Post Office Protocol (POP) I Difference Versions I
Post Office Protocol (POP)
Post Office Protocol (POP) is a primary protocol for receiving e-mail messages and storing these emails on the recipient’s device. POP also works by integrating itself through a supporting email software client and connects to the remote email server.
It is a protocol of application layer in the OSI model due to which users are able to receive and fetch email messages.
There have been different versions of Post Office Protocol:-
POP1 – Introduced in 1984, specified in RFC 918
POP2 – Introduced in 1985, specified in RFC 937
POP3 -Introduced in 1988, originated with RFC 1081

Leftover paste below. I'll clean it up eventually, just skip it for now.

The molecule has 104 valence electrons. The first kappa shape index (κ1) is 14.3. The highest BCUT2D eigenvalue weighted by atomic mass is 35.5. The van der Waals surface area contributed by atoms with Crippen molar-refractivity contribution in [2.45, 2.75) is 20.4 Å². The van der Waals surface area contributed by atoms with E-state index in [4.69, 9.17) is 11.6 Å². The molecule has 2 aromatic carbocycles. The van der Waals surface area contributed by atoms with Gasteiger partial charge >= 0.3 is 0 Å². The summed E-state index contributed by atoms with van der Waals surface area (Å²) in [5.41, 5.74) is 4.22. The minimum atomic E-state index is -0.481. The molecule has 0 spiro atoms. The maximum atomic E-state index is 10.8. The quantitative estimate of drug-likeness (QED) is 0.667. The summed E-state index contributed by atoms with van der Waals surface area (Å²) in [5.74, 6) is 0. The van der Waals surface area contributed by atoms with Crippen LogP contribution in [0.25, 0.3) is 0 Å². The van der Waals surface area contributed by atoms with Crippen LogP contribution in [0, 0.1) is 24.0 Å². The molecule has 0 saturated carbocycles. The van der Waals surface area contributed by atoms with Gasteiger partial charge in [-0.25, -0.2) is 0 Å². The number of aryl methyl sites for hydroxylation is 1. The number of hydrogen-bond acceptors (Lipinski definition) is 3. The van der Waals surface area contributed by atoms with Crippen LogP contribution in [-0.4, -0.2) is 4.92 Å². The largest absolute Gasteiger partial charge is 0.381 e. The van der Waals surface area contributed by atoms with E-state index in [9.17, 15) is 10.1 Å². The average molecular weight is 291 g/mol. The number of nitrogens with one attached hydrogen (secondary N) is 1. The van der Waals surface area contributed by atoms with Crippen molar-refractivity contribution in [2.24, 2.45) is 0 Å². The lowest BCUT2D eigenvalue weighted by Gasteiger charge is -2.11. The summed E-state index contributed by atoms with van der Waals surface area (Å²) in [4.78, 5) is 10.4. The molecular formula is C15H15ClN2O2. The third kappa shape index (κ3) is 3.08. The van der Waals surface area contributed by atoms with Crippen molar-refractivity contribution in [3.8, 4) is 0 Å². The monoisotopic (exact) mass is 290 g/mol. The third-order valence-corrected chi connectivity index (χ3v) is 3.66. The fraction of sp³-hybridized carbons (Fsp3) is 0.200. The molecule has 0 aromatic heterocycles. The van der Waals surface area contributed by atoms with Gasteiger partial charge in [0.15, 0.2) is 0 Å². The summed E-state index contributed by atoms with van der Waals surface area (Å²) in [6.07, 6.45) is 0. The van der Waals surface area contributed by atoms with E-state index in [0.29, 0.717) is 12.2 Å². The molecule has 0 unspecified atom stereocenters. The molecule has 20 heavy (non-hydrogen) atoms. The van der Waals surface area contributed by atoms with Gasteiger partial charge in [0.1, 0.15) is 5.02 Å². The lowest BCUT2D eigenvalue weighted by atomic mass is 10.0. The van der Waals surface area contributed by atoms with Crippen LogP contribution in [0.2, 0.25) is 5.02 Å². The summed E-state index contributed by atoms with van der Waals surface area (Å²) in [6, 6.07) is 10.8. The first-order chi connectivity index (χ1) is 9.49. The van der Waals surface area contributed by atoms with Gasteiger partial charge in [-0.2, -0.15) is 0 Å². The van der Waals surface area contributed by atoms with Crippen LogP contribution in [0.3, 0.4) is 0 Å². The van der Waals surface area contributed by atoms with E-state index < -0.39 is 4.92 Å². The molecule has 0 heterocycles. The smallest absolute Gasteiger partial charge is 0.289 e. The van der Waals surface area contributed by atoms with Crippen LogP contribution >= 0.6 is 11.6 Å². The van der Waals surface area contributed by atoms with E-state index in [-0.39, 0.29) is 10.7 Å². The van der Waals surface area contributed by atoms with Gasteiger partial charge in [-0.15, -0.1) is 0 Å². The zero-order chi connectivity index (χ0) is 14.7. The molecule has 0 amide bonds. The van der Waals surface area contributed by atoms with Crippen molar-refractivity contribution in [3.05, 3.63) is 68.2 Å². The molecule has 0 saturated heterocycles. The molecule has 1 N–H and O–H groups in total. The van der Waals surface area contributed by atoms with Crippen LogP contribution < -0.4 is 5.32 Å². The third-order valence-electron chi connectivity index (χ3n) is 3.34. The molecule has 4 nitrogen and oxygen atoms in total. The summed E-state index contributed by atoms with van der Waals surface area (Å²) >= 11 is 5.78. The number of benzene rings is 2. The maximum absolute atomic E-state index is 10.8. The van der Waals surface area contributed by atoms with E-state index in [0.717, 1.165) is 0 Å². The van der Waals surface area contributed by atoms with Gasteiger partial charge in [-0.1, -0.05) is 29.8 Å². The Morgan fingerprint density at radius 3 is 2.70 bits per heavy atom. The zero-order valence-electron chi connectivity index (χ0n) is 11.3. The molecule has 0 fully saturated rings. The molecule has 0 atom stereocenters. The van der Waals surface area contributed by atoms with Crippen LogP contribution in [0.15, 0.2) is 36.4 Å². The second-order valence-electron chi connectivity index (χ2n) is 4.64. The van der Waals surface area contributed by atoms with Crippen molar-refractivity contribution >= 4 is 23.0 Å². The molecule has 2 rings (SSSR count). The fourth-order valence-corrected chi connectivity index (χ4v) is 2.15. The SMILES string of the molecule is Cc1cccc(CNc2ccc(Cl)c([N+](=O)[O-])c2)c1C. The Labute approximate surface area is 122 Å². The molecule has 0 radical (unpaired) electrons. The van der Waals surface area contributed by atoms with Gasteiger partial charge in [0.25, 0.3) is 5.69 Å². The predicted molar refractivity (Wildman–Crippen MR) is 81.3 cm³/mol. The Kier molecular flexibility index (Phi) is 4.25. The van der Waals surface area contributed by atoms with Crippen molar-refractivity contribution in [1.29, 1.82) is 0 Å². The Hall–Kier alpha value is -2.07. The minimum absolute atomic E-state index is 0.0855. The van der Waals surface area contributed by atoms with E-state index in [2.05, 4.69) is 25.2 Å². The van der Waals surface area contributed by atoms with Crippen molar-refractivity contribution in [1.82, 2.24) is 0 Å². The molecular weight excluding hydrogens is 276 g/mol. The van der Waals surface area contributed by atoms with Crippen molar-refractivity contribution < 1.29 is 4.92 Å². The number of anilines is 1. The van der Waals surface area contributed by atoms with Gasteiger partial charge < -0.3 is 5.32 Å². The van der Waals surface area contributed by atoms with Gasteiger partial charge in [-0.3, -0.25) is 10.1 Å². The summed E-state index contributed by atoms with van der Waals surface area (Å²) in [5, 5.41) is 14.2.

POP3 is the most commonly used version of the Post Office Protocol. It allows you to download messages on your local device and even being offline you can still read and access the email messages from your device. Once POP3 is used for connecting to the email account, all the email messages get downloaded locally and get deleted from the server this could reduce the space of the email accounts on a Web server.
POP3 works on two ports:-
Firstly, port 110 and secondly, port 995.
port 110 – It is the default non-encrypted POP3 port.
port 995 – It is the port used for securely using POP3. This port uses a secure socket layer (SSL).